Bolton Wanderers Sack Manager Gary Megson
Gary Megson has been sacked as Bolton manager after two years at the helm.
Megson, 50, was booed by fans in Tuesday's draw with Hull and claimed such negativity was affecting his side.
Assistant boss Chris Evans and first team coach Steve Wigley will initially take charge of the Trotters, who are 18th in the Premier League.
A statement on the club website read: "The decision has been taken in light of the position the club finds itself at the halfway point of the season."
Megson becomes the third Premier League boss to lose his job this season and the second in less than a fortnight following Mark Hughes's exit from Manchester City. Paul Hart parted company with Portsmouth in November.
Hughes has been installed as the favourite to take over at Bolton, with Peter Reid, Darren Ferguson, Paul Jewell and Alan Curbishley listed as other possible candidates.
Chairman Phil Gartside decided to act after Megson's side threw away a two-goal lead against Hull at the Reebok Stadium, a result that left the Trotters in the relegation zone going into the new year, albeit with one or two games in hand over most of the other struggling sides.
Megson's decision to replace striker Ivan Klasnic with midfielder Gavin McCann when the home team were leading 2-1 against the Tigers was met with a chorus of loud boos.
After the game the former West Brom boss voiced his frustration with the jeering.
"It has started now to have an impact," Megson told BBC Radio 5 live. "It's difficult for the players to be playing in that atmosphere."
Perhaps the most telling moment of Megson's post-match interview came when he was asked if he thought it was impossible for him to win over the Bolton fans. A despondent Megson simply replied: "Yes."
But Bolton Wanderers Supporters Association chairman Gareth Robinson said Megson had done little to establish a relationship with fans at the club.
"I know there was an element of the fans who did not like him when he came in, but personally I can't argue with him in that he came in to keep the team up and he did well," he told BBC Sport.
"From the supporters association side, I think Gary's problem was the fans did not know him. In the two-and-bit years he has been there he didn't once come to the supporters club and a lot of them seem to be glad now he has gone."
The Manchester-born boss was not a popular appointment when he took over from Sammy Lee in October 2007, with Bolton in trouble at the bottom of the Premier League.
Lee had been in charge for only six months after replacing Sam Allardyce, who resigned following an eight-year reign at the Reebok Stadium.
Allardyce had led the club to promotion and a place in Europe for the first time in their history and was always going to be a tough act to follow.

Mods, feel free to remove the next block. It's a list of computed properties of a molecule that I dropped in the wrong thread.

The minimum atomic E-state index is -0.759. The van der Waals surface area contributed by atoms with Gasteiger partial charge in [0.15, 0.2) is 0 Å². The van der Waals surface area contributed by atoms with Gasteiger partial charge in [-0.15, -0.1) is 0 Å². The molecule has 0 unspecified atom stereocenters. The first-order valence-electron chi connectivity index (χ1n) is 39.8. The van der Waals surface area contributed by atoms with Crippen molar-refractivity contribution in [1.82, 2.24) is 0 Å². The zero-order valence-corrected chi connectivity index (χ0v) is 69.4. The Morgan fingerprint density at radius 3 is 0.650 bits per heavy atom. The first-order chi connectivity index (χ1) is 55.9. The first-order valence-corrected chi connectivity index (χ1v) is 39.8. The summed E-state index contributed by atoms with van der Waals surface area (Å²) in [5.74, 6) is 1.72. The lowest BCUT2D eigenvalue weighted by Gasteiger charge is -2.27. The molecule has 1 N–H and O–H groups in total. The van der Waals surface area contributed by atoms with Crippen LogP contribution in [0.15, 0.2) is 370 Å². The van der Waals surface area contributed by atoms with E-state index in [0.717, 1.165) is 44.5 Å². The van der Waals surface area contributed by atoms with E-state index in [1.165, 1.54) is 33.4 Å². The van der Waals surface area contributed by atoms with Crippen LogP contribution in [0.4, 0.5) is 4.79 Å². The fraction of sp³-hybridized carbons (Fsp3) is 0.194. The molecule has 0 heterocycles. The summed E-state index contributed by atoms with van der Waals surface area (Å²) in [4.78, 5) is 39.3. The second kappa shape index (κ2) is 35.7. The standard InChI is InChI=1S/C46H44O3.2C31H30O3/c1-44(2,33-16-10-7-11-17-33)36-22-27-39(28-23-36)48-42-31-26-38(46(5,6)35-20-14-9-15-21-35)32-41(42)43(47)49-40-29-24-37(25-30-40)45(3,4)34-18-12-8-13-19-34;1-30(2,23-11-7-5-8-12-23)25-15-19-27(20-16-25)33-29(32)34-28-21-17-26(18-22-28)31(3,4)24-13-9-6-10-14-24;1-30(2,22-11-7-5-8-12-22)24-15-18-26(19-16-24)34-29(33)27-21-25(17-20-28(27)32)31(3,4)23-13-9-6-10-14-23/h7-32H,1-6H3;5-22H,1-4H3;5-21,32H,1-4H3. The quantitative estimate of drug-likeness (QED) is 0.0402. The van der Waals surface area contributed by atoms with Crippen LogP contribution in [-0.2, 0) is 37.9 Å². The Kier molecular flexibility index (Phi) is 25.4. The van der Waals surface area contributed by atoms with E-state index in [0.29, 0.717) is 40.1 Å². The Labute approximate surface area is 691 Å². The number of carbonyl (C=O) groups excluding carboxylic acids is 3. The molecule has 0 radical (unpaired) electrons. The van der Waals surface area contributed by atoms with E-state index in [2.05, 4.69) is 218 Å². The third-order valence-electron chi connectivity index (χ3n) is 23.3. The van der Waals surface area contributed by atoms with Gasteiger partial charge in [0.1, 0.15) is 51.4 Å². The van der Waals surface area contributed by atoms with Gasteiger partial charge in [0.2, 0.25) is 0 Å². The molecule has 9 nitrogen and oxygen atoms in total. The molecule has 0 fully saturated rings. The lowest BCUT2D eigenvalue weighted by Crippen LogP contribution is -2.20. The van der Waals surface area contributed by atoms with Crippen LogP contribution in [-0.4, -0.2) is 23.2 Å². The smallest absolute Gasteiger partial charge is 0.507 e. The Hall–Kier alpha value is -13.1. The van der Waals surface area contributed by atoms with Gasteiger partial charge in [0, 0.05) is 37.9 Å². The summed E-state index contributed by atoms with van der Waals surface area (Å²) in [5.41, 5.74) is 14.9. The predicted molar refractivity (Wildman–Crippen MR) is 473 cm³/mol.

"Unfortunately for Gary, the fans wouldn't quite take to him - they didn't quite endear themselves to him and they always felt there was something they disagreed with, no matter what he seemed to do," Allardyce said.
"I always think that's a very unfortunate situation because in the end, if your fans decide that they don't like you then you've got very little chance of keeping your job, no matter how good you are."
Despite steering the club to safety after taking charge, Megson never had an easy relationship with fans and was also booed last January after his side squandered a two-goal lead against Blackburn.
After that 2-2 draw, he called the jeering supporters "pathetic".
Although in a precarious position, Bolton have taken six points from their last four games, including a 3-3 draw with Manchester City, a 3-1 win over fellow strugglers West Ham United and a 1-1 draw with Burnley.
However, Robinson says it is has been the team's poor defensive record which has grown frustrating.
"Bolton fans don't expect to be in Europe every year, they are not that daft, but the length of time they have been in the Premier League now, they don't expect to be languishing in the bottom three as they are doing at the moment," he said.
"Taking the last match as an example no-one was booing when we were 2-0 up or even 2-1 up, but then the manager took a striker off and threw a defensive midfielder on to try and defend a lead with a team which has not kept a clean sheet all season."
Bolton's new year's programme looks daunting, with two games against Arsenal, visits to Sunderland and Liverpool and a home fixture against Burnley to contend with in January.
The Trotters also face League Two side Lincoln City in the third round of the FA Cup on Saturday.
With such a vital stage of the season coming up and the mood around the club at a low ebb, former Bolton striker Andy Walker admitted he was not surprised by Megson's departure.
"I think it's been on the cards for some time. He has never really enjoyed the full backing of the Bolton supporters," said Walker, who played for Bolton between 1991-1994.
"I think when the supporters are constantly haranguing the manager the chairman has to take notice and when the results aren't good the club needs a lift.
"The only way to give the lift and get the points to ensure safety is to make a change."
Former defender Gudni Bergsson believes the club need to install the new manager as quickly as they can.
"You want the new manager to have the possibility of trying to add to the squad in the January transfer window," The former Iceland defender told BBC Radio 5 Live.
"The next appointment will be a very important one for the club so the new manager can secure their Premier League position."